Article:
Admittedly, it is hard to be a non dancer surrounded by one of the all time great ballet companies. The rest of the kids and dancers are at their peak. Jessica Lynn Cohen as Marie/Clara is enchanting as she falls for her new toy, the nutcracker (it was a very impoverished time before video games) and goes to a fantasy land. Ballet acting is broad to reach the back rows but it’s theatrical and everyone inhabits their physical space with maximum awareness and grace.
Culkin isn’t so much a poor dancer as a NON dancer. Your uncle Larry trying to get funky at the barbecue has more rhythm. I did feel a ray of pity for Culkin as he clumped his way through the corps. A naturally ungraceful child dragged into the world’s most loved ballet must have felt kind of out of his depth – maybe he just shut down. You can’t blame him, just the producers who had this bright idea.
All that said, Culkin’s career seemed to be headed straight down the torpor highway. In Home Alone 2 and onwards he exhibited the same heavy-lidded disengagement with his surroundings, and ensuing years saw the usual drug and legal problems. It was nice to see him snap back to life in that Google ad – Hollywood can be a cruel place and it’s particularly cruel to child stars, and it’s hard not to feel sympathy for their acting out in a world that wants them to be 9 forever.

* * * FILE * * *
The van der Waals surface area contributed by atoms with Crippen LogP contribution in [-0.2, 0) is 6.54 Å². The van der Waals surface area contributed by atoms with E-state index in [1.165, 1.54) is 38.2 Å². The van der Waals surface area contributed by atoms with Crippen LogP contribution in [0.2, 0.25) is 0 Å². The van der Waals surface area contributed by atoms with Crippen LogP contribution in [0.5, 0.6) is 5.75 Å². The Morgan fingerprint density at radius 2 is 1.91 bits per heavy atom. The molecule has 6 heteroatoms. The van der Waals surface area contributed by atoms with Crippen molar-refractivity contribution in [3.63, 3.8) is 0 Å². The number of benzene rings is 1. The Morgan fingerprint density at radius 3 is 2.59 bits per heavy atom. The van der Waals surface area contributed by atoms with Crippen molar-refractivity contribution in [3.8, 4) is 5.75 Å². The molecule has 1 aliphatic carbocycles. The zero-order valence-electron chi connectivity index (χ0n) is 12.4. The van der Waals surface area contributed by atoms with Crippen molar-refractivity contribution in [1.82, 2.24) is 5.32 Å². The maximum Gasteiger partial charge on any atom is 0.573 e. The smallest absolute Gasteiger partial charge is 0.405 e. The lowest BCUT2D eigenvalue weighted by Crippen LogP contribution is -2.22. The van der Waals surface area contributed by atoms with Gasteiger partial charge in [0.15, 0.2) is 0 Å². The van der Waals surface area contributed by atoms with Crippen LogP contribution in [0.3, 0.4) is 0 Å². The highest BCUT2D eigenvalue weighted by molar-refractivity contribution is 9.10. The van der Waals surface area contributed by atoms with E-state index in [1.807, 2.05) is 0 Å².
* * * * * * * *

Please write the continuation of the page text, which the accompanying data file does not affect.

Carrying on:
Anyway, there hasn’t been a movie version of The Nutcracker since this one, as far as I could tell, but there should be! Ardolino captured the dancing but it would be nice to see the story dramatized A BIT more. While I was researching this piece I also came across the stories of how choreographer Martins managed to wiggle out of decades of reports of abuse, sexual harassment ad, in one case, dragging his ballerina girlfriend down the stairs. An investigation found “no corroboration” of the allegations against him, to which I can only say #metoo has still not become the law of the land. It’s sad to know such a great dancer and choreographer is a total shit human, though.
In conclusion, if you are into dance, go watch The Bentfootes, if you can find it. Co-directed and choreographed by Beat contributor Kriota Willberg, it is to dance what Spinal Tap is to metal and Best in Show is to dog shows. It’s absolutely lovely, like the world of ballet. A world poor Macaulay Culkin should never have been dragged into.
§ This Ditko Hands poster has been floating around. I know not it’s origin, but saw it first on the San Diego Comic Fest’s FB page. It’s perfect.
§ Sara Pichelli posted her artwork for Spider-Man: Into the Spider-Verse that was used as a cover in the movie.
§ Christmas is past but David Lloyd’s V for Vendetta themed Christmas card remains awesome.
§ These are the times in which we live: James Wan Speaks Out On Fans Harassing People For Disliking Aquaman
§ Speaking of Aquaman, this profile of the great Ramona Fradon is going around again as it should at all times.
§ Happy New Year, everyone!
Heidi MacDonald is the founder and editor in chief of The Beat. In the past, she worked for Disney, DC Comics, Fox and Publishers Weekly. She can be heard regularly on the More To Come Podcast. She likes coffee, cats and noble struggle.